Prep 1 hr
Cook 40 mins
This is a really easy recipe for bread that does not take all day to make ! You only knead it once, then it rises in the loaf pan once,then you bake it ! This bread is equally good for toast or sandwiches.
- 14.79 ml fast rising yeast
- 78.07 ml honey
- 354.88 ml warm water
- 59.16 ml margarine or 59.16 ml butter, barely melted
- 354.88 ml whole wheat flour
- 473.18 ml bread flour
- 354.88 ml all-purpose flour
- Grease a large loaf pan with butter, margarine, or shortening.
- Combine yeast, honey, warm water and melted butter/margarine in mixing bowl with a whisk. (if you grease your measuring cup for the honey, the honey will come out of it more easily).
- Stir the three types of flour into the honey/water/yeast mixture with a large spoon.
- Knead for ten minutes or until the dough feels soft and elastic. If you have a bread machine with a non-heated knead cycle - on mine it's the pasta dough cycle, you can let your bread machine do the kneading for you.
- Apply a little shortening/butter/oil to a large cutting board. After kneading, on the board, apply pressure to roll your dough into a smooth oblong bread shape a little shorter than the loaf pan. Place in greased loaf pan. Slit the top of the loaf down the middle with a sharp knife, not going quite all the way to the ends of the loaf.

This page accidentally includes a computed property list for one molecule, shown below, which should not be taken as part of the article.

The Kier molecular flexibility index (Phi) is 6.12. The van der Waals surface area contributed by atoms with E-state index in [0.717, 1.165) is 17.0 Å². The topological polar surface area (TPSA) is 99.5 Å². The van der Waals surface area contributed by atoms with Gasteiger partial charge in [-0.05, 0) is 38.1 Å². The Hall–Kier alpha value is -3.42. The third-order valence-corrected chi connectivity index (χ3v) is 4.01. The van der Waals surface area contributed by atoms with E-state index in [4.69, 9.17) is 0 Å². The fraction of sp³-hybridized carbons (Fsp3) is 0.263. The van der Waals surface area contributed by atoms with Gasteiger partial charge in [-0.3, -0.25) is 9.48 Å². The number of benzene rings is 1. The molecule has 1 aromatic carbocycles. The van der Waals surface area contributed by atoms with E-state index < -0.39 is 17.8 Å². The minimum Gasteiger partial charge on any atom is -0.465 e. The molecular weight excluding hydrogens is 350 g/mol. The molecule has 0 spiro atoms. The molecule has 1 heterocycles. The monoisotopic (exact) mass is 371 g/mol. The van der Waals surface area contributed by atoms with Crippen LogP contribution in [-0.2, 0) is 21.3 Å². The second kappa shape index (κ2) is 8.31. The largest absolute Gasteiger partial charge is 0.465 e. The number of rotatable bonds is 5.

- Preheat your oven just long enough to get it slightly warm (on mine this takes three minutes), then turn the oven OFF, and put the dough in for 40 minutes. After 40 minutes, leave the dough in the oven, turn the oven on, set to 375 F, and set the timer for another 40 minutes.
- When the bread is done the top should be brown. Leave the bread in the pan and allow it to cool on a cooling rack. I recommend allowing the bread to cool completely before removing it from the pan. Also the loaf will set better and be less crumbly if you freeze it once before using it.
- TIPS: An alternative to all purpose flour is King Arthur White Whole Wheat flour. And if you want a more whole grain taste/texture, experiment with adding some wheat germ or oatmeal to the recipe.